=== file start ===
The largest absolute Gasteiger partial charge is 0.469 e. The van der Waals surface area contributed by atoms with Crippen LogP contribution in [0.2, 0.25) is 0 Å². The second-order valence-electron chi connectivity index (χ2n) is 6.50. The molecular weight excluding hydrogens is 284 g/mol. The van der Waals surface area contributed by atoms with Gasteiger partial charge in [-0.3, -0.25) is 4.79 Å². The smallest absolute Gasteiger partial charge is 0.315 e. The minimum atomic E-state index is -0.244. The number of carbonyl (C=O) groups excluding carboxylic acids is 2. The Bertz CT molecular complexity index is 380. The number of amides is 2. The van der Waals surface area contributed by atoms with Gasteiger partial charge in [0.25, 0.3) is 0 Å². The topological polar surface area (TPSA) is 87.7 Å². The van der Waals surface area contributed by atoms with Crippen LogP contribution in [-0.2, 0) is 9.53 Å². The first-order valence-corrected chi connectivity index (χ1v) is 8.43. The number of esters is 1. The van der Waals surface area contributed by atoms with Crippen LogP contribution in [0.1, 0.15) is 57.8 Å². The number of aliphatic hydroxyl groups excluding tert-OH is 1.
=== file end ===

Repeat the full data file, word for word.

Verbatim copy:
The largest absolute Gasteiger partial charge is 0.469 e. The van der Waals surface area contributed by atoms with Crippen LogP contribution in [0.2, 0.25) is 0 Å². The second-order valence-electron chi connectivity index (χ2n) is 6.50. The molecular weight excluding hydrogens is 284 g/mol. The van der Waals surface area contributed by atoms with Gasteiger partial charge in [-0.3, -0.25) is 4.79 Å². The smallest absolute Gasteiger partial charge is 0.315 e. The minimum atomic E-state index is -0.244. The number of carbonyl (C=O) groups excluding carboxylic acids is 2. The Bertz CT molecular complexity index is 380. The number of amides is 2. The van der Waals surface area contributed by atoms with Gasteiger partial charge in [0.25, 0.3) is 0 Å². The topological polar surface area (TPSA) is 87.7 Å². The van der Waals surface area contributed by atoms with Crippen LogP contribution in [-0.2, 0) is 9.53 Å². The first-order valence-corrected chi connectivity index (χ1v) is 8.43. The number of esters is 1. The van der Waals surface area contributed by atoms with Crippen LogP contribution in [0.1, 0.15) is 57.8 Å². The number of aliphatic hydroxyl groups excluding tert-OH is 1.